British doctors and healthcare professionals have been advised to question gambling habits when treating patients with mental health issues.
The advice forms part of a ‘draft guidance for consultation’ published by NICE – the National Institute for Health and Care Excellence – on identifying, assessing, and managing harmful gambling within Britain’s public health network.
The institute advises healthcare practitioners, such as GPs, to ask patients about gambling, mirroring the mandatory questions on tobacco (smoking) and alcohol consumption.
As reported: “NICE has identified that when people present at appointments with depression, anxiety, or thoughts about self-harm, suicide, or a possible addiction (for example, alcohol or drug misuse), they may be at increased risk of harm from gambling. NICE recommends this risk be identified and addressed by healthcare professionals.”
To aid the assessment of mental health issues, practitioners should encourage patients to self-evaluate their gambling habits using a questionnaire from the NHS website based on the Problem Gambling Severity Index (PGSI).
For interventions, NICE’s draft guidance recommends that healthcare professionals discuss the use of blocking software and other tools to limit wagering and access to online gambling platforms.
Furthermore, doctors and practitioners should understand Cognitive Behavioural Therapy (CBT) as an effective treatment for gambling addiction.
NICE has made its recommendations citing statistics from the Public Health England (PHE) 2020 report, which cites that approximately 300,000 adults experience problem gambling, scoring a PGSI of +8, and an estimated 3.8 million individuals are affected by another person’s gambling habits. The methodology of the now-defunct PHE on problem gambling has been questioned by industry stakeholders.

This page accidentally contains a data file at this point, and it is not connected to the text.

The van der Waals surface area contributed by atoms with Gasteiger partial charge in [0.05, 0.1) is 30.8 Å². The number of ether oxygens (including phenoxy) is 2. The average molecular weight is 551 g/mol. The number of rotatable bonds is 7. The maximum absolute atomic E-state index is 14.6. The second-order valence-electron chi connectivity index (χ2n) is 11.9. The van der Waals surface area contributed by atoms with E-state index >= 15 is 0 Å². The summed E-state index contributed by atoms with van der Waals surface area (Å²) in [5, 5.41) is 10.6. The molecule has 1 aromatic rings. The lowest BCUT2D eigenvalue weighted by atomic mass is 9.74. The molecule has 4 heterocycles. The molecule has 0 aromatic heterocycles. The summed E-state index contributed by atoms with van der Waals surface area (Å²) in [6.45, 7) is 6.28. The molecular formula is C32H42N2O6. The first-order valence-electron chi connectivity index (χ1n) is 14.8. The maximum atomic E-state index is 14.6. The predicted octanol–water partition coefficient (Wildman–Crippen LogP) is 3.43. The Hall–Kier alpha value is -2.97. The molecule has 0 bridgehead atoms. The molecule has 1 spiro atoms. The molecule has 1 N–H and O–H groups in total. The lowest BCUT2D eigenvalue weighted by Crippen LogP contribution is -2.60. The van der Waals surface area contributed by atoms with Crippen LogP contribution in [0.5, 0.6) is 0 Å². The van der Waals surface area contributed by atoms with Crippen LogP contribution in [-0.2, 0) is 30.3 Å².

The draft guidance also suggests that healthcare professionals consider involving a partner, family member, or another person close to the individual experiencing gambling-related harms in their treatment if both parties agree.
Professor Jonathan Benger, Chief Medical Officer and Interim Director of the Centre for Guidelines, stated: “Harmful gambling causes immense misery to all those who experience it. We want those needing help or who are at risk to be identified sooner and receive appropriate assistance.
“The independent committee that drafted these recommendations included both clinicians and individuals with personal experience of harmful gambling. They scrutinised all available evidence to identify treatments and therapies that are both effective and offer good value for money.”
Although the guidance is open for consultation until 15 November, NICE remains committed to its objective: promoting consistent best practices in the assessment and treatment of harmful gambling.
NICE’s guidelines have the backing of NHS Mental Health Director Claire Murdoch, who commented: “Gambling addiction is a cruel disease that destroys people’s lives. The NHS is already addressing it with four new specialist clinics opened in recent months and three more due later this year. If you’re struggling, please seek help.
“We will collaborate with NICE during this consultation process. While this new guidance will bolster the NHS’s capacity to assist more individuals battling gambling addiction, it’s crucial for the billion-pound industry to align with the government’s White Paper to prevent harm initially.”
In the interests of British public health organisations, NICE will monitor regulatory developments in the UK gambling sector, in which the government is yet to finalise the terms imposing a mandatory levy on research, education, and treatment (RET) disciplines for problem gambling.